Category: Tags


The netlab tool will help you be more proficient once you decide to drop GUI-based network simulators and build your labs using CLI and infrastructure-as-code principles.

You can also use netlab (potentially together with GitHub Codespaces) to build online, easy-to-consume, hands-on training solutions. I used that approach to build the BGP labs.

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Artificial Intelligence (AI) and Machine Learning (ML) are the next big hype in networking following Software-Defined Everything and Intent-Based Everything. Like with the previous hype bubbles it’s worth figuring out

  • How much of the hype is real (TL&DR: not much)?
  • Whether the technology is ready to be used in production networks (TL&DR: some of it)
  • How you could use the technology to make your life easier

How Real Is It?

Like with the previous hype tsunamis I’ll do my best to help you figure out the answers to the above questions with a hefty dose of skepticism and snark1, starting with:

I also decided to “kick the tires” and document my (often less-than-stellar) experience with the most-overhyped products:

AI/ML in Networking: The Good, the Bad and the Ugly

Javier Antich created a wonderful AI/ML in Networking in 2021. If you know nothing about AI/ML and wonder whether you should care about it, you MUST watch these videos from his webinar:

In 2023, Javier published a book covering the same set of topics in way more details. I would highly recommend you read it if you want to know more.

What Others Are Saying

I keep collecting interesting articles talking about AI in general and (lately) ChatGPT. I found these interesting enough to mention them in worth reading blog posts:

These are not bad either:

Finally, a few real-life uses of large language models:

Blog Posts I Forgot to Categorize

  1. Please don’t blame me for pointing out the ever-lasting validity of Sturgeon’s law. Contrary to what some people think, I’m not trying hard to pick up dismal examples of AI failures, I’m just good at looking in the wrong places. Also, I’m too old to be wearing rosy glasses and drinking Kool-Aid. ↩︎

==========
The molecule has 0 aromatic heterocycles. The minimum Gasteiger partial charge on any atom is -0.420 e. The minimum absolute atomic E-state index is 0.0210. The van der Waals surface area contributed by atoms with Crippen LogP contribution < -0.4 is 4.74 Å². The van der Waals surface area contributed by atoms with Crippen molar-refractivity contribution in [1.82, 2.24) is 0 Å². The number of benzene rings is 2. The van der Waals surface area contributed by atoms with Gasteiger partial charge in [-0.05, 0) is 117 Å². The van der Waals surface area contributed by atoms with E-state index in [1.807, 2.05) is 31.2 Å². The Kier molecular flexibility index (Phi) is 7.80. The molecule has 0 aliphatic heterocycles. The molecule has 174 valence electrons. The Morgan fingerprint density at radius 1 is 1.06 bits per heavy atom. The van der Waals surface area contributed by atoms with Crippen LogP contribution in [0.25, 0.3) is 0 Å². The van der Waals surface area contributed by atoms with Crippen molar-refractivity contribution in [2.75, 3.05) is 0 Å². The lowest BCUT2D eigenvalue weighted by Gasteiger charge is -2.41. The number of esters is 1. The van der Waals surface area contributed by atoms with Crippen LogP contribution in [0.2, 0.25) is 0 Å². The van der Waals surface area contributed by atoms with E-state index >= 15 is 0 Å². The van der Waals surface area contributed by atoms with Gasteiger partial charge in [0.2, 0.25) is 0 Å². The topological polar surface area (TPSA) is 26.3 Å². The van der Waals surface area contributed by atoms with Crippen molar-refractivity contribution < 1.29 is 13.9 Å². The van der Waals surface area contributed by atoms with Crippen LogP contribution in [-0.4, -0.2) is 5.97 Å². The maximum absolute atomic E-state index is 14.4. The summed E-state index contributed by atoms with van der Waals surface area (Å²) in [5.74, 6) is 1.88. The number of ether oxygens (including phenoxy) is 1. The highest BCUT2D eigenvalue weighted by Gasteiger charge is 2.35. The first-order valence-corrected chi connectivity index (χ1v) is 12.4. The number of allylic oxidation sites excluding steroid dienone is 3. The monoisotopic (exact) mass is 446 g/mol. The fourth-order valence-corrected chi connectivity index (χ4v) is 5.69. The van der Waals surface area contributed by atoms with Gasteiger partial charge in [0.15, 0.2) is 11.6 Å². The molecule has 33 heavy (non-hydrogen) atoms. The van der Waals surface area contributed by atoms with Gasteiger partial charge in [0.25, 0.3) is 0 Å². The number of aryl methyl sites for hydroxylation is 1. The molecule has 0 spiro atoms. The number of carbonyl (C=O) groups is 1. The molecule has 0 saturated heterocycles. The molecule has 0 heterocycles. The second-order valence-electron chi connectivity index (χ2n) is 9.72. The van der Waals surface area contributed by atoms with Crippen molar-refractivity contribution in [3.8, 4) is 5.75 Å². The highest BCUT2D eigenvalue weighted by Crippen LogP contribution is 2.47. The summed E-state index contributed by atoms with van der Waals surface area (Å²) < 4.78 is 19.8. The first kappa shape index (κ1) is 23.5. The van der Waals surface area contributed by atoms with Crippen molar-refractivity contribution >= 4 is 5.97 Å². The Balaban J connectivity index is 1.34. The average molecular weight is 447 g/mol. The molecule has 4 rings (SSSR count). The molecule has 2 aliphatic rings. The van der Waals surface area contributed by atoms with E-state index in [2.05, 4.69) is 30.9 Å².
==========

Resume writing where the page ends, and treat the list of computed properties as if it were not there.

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EVPN, or Ethernet Virtual Private Network, is like a smart system that helps computers and devices in a network talk to each other better. It’s like having a super organized mail system where each computer has its own address, and EVPN makes sure messages get to the right place quickly and safely. So, it’s kind of like a traffic manager for information on a computer network, making everything run smoothly and securely.

ChatGPT trying (and failing) to explain EVPN

What Is EVPN?

Before going into the technical details, let’s start with the basics: What is EVPN, how does it work, and where can you use it?

EVPN Designs

EVPN was designed to be used in an IBGP environment on top of an IGP. With the eruption of EBGP as better IGP hype, many vendors tried to adapt EVPN to an environment running EBGP instead of OSPF. We covered typical EVPN designs in these blog posts:

EVPN Implementation Details

There are tons of tiny little things that can go wrong when you try to deploy EVPN. I documented them as I stumbled upon them:

Beyond VXLAN

While EVPN is often used with VXLAN today, it was designed to work with the MPLS data plane, resulting in a few quirks:

EVPN Rants

Some vendors’ marketing engineers (or Senior Directors) can’t stand anyone telling them their implementation might be suboptimal, going to great lengths to prove to themselves they’re right, and generating beautiful fodder for rants.


You can watch numerous videos from the EVPN Technical Deep Dive webinar without an account:

What Others Wrote About EVPN

Other EVPN Blog Posts

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